All in the Game: Brazilian pranks and identity theft

Jadon Sancho’s ‘Bad Herr Day’, first impressions of Harry Kane and Mr Burger King

Edilson might have lived in the shadow of Ronaldinho, Ronaldo and Rivaldo on the pitch - but the Brazilian’s pranks were unrivalled. File photograph: Getty Images

Edilson might have lived in the shadow of Ronaldinho, Ronaldo and Rivaldo on the pitch - but the Brazilian’s pranks were unrivalled. File photograph: Getty Images

 

Brazilian fun and games

He might have lived in the shadow of his more illustrious team-mates, notably the three Rs of Ronaldinho, Ronaldo and Rivaldo, but Edilson still finished his career with a World Cup winner’s medal in his collection. The now 48-year-old came on as a substitute in the 2002 final when Brazil beat Germany.

But in a chat with Goal.com, he conceded that his club career never quite reached the heights he believed his talent deserved, although his idea of a good prank didn’t always help. Like when he was with Vitoria in Brazil.

“The training ground had been robbed and I carried a gun at that time. When I arrived in my car I accelerated and it threw up a lot of smoke, the guys were all scared because they’d been robbed the day before. I opened the window, pulled out the gun and fired four shots. They all ran into the woods, the president into the kitchen.”

Amazingly, the president decided to dispense with Edilson’s services.

Burger King shirt

Shirt of the week? We’ll go with the one worn by Jonathan McDonald when he came on as a sub for Alajuelense in their Costa Rican league game against Saprissa. The name on the back of his shirt? Burger King.

Yes, it was a whopper of a marketing stunt, although you’d have thought ‘Big Mc’ would have been more appropriate. Fortunately he wasn’t booked after coming on, the referee would have felt a right eejit putting his name in his book.

Identity theft

The least smart person of the week was the Brazilian who engaged in a spot of identity theft to make a fraudulent application for the emergency social welfare payment of €105 that has been brought in to help Brazilians unable to work during lockdown. You’d wonder, though, how much thought was put in to the identity that was stolen.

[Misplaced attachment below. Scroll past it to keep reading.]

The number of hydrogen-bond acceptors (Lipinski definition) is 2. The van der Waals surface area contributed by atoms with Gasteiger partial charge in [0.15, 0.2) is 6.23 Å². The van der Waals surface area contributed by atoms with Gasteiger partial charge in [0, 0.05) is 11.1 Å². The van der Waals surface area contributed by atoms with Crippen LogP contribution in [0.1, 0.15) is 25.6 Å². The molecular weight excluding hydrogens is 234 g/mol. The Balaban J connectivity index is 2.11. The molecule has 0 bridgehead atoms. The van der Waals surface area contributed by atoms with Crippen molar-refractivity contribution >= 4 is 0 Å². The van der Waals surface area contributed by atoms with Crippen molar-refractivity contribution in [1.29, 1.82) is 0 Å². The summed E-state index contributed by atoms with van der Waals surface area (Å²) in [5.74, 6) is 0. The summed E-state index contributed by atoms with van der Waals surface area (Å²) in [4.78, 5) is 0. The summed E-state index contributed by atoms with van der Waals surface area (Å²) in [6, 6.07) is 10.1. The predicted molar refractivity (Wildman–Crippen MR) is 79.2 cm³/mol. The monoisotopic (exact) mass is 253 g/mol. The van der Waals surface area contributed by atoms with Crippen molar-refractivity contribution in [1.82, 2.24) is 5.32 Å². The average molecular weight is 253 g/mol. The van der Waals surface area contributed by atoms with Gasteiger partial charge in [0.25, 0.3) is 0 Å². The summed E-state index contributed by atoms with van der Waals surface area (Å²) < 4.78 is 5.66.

Initially, the application was approved, but was then frozen and “placed under evaluation”, according to AFP, because it “failed to meet the requirements”.

What raised suspicion? The application was in the name of, eh, Neymar and included his date of birth and national ID number.

As the report concluded, “with his contract at PSG and estimated earnings this year of €84 million, Neymar does not qualify for the payment”. Well, no.

Quote of the week

“It will be like being without the condiments to make a good salad. Eating a salad without oil, vinegar and salt is not the same” - Porto manager Sergio Conceicao as excited about the prospect of playing without crowds as he would be about eating an undressed lettuce leaf.

Numbers game

Jadon Sancho of Dortmund celebrates after scoring with a ‘Justice for George Floyd’ shirt. Photograph: Getty Images
Jadon Sancho of Dortmund celebrates after scoring with a ‘Justice for George Floyd’ shirt. Photograph: Getty Images

8,900: That’s how many pounds Borussia Dortmund’s Jadon Sancho has been fined for not wearing a mask while having his hair cut. As The Sun so expertly put it, ‘Bad Herr Day’.

Word of mouth

- “He was nothing, a zero. I looked at him and thought: ‘How can you even play soccer?’ Neither give nor receive, slow, slow, slow, how are you going to play football at all?” Spurs old boy Roman Pavlyuchenko on his initial impressions of the young Harry Kane. The boy, he reckoned, wasn’t even a bit special.

- “Per is so tall, and he’s looking down at you trying to be intimidating but it’s also kind of friendly. Imagine like a really friendly Arnold Schwarzenegger or something. That’s Per.” Bayern Munich’s Serge Gnabry reflecting on his spell with Arsenal where Per Mertesacker, he said, was a major influence on his career. His Perminator, if you like.

- “I got a phone call from Louis and he said to me: ‘What the **** are you going to do in Scotland?’ He was good, I felt sincerity in his words.” Olivier Giroud on the time early in his career when he nearly joined Celtic before opting for Montpellier, their president, Louis Nicollin, proving, eh, rather persuasive.

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